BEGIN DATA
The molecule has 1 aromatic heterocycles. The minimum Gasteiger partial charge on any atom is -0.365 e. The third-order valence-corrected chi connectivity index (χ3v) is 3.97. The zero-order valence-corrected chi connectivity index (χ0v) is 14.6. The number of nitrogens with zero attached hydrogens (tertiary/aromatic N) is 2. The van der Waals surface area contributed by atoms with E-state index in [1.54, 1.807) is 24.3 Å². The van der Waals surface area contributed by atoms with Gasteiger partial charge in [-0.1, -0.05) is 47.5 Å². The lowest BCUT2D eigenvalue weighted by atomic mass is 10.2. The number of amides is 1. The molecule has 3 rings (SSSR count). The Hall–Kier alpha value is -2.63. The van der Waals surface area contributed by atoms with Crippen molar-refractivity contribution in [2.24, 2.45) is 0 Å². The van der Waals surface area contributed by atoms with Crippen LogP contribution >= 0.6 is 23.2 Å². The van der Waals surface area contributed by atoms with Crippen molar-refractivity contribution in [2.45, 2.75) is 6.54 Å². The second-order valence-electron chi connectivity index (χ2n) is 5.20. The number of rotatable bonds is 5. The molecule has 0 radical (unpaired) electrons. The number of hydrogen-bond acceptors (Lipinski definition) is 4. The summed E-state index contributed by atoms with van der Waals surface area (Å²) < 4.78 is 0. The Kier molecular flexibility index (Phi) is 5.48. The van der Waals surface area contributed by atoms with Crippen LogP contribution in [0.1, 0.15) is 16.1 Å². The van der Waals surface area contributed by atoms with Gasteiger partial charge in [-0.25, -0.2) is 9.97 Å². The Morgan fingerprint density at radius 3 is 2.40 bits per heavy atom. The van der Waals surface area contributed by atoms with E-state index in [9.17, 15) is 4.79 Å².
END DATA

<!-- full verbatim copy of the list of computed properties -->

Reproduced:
The molecule has 1 aromatic heterocycles. The minimum Gasteiger partial charge on any atom is -0.365 e. The third-order valence-corrected chi connectivity index (χ3v) is 3.97. The zero-order valence-corrected chi connectivity index (χ0v) is 14.6. The number of nitrogens with zero attached hydrogens (tertiary/aromatic N) is 2. The van der Waals surface area contributed by atoms with E-state index in [1.54, 1.807) is 24.3 Å². The van der Waals surface area contributed by atoms with Gasteiger partial charge in [-0.1, -0.05) is 47.5 Å². The lowest BCUT2D eigenvalue weighted by atomic mass is 10.2. The number of amides is 1. The molecule has 3 rings (SSSR count). The Hall–Kier alpha value is -2.63. The van der Waals surface area contributed by atoms with Crippen molar-refractivity contribution in [2.24, 2.45) is 0 Å². The van der Waals surface area contributed by atoms with Crippen LogP contribution >= 0.6 is 23.2 Å². The van der Waals surface area contributed by atoms with Crippen molar-refractivity contribution in [2.45, 2.75) is 6.54 Å². The second-order valence-electron chi connectivity index (χ2n) is 5.20. The number of rotatable bonds is 5. The molecule has 0 radical (unpaired) electrons. The number of hydrogen-bond acceptors (Lipinski definition) is 4. The summed E-state index contributed by atoms with van der Waals surface area (Å²) < 4.78 is 0. The Kier molecular flexibility index (Phi) is 5.48. The van der Waals surface area contributed by atoms with Crippen LogP contribution in [0.1, 0.15) is 16.1 Å². The van der Waals surface area contributed by atoms with Gasteiger partial charge in [-0.25, -0.2) is 9.97 Å². The Morgan fingerprint density at radius 3 is 2.40 bits per heavy atom. The van der Waals surface area contributed by atoms with E-state index in [9.17, 15) is 4.79 Å².